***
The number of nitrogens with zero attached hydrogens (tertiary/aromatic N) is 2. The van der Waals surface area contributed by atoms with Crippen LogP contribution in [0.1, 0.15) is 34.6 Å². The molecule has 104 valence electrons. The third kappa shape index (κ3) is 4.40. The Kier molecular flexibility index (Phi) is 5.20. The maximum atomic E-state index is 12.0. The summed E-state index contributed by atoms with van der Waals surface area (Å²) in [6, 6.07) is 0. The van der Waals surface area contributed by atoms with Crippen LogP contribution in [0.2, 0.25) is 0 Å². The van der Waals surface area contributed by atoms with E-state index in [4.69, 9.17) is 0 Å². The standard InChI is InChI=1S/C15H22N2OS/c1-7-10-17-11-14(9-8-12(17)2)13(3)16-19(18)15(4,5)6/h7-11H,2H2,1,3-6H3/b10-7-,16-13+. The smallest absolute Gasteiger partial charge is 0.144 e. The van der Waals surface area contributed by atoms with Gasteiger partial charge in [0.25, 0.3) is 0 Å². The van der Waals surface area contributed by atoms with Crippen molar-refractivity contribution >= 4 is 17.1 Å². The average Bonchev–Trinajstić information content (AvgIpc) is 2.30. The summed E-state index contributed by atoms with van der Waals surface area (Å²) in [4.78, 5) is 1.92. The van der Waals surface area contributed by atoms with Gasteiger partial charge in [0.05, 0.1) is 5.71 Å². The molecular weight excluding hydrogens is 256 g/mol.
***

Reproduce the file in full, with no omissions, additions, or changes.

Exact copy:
The number of nitrogens with zero attached hydrogens (tertiary/aromatic N) is 2. The van der Waals surface area contributed by atoms with Crippen LogP contribution in [0.1, 0.15) is 34.6 Å². The molecule has 104 valence electrons. The third kappa shape index (κ3) is 4.40. The Kier molecular flexibility index (Phi) is 5.20. The maximum atomic E-state index is 12.0. The summed E-state index contributed by atoms with van der Waals surface area (Å²) in [6, 6.07) is 0. The van der Waals surface area contributed by atoms with Crippen LogP contribution in [0.2, 0.25) is 0 Å². The van der Waals surface area contributed by atoms with E-state index in [4.69, 9.17) is 0 Å². The standard InChI is InChI=1S/C15H22N2OS/c1-7-10-17-11-14(9-8-12(17)2)13(3)16-19(18)15(4,5)6/h7-11H,2H2,1,3-6H3/b10-7-,16-13+. The smallest absolute Gasteiger partial charge is 0.144 e. The van der Waals surface area contributed by atoms with Gasteiger partial charge in [0.25, 0.3) is 0 Å². The van der Waals surface area contributed by atoms with Crippen molar-refractivity contribution >= 4 is 17.1 Å². The average Bonchev–Trinajstić information content (AvgIpc) is 2.30. The summed E-state index contributed by atoms with van der Waals surface area (Å²) in [4.78, 5) is 1.92. The van der Waals surface area contributed by atoms with Gasteiger partial charge in [0.05, 0.1) is 5.71 Å². The molecular weight excluding hydrogens is 256 g/mol.